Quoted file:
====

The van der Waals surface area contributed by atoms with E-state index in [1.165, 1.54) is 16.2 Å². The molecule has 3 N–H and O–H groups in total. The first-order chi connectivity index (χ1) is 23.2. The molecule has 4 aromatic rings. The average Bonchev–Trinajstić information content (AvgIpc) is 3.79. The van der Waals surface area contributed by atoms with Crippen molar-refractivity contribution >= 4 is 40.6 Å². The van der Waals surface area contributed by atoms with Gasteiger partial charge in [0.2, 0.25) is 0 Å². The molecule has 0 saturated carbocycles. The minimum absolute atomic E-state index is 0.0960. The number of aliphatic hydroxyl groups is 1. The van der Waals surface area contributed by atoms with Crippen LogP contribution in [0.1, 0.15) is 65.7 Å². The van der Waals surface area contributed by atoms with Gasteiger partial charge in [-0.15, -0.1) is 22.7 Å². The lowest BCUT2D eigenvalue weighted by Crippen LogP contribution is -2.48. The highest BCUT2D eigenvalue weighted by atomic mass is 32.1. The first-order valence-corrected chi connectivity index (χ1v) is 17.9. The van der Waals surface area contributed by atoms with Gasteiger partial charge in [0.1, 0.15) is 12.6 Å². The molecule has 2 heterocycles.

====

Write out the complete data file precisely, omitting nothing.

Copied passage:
The van der Waals surface area contributed by atoms with E-state index in [1.165, 1.54) is 16.2 Å². The molecule has 3 N–H and O–H groups in total. The first-order chi connectivity index (χ1) is 23.2. The molecule has 4 aromatic rings. The average Bonchev–Trinajstić information content (AvgIpc) is 3.79. The van der Waals surface area contributed by atoms with Crippen molar-refractivity contribution >= 4 is 40.6 Å². The van der Waals surface area contributed by atoms with Gasteiger partial charge in [0.2, 0.25) is 0 Å². The molecule has 0 saturated carbocycles. The minimum absolute atomic E-state index is 0.0960. The number of aliphatic hydroxyl groups is 1. The van der Waals surface area contributed by atoms with Crippen LogP contribution in [0.1, 0.15) is 65.7 Å². The van der Waals surface area contributed by atoms with Gasteiger partial charge in [-0.15, -0.1) is 22.7 Å². The lowest BCUT2D eigenvalue weighted by Crippen LogP contribution is -2.48. The highest BCUT2D eigenvalue weighted by atomic mass is 32.1. The first-order valence-corrected chi connectivity index (χ1v) is 17.9. The van der Waals surface area contributed by atoms with Gasteiger partial charge in [0.1, 0.15) is 12.6 Å². The molecule has 2 heterocycles.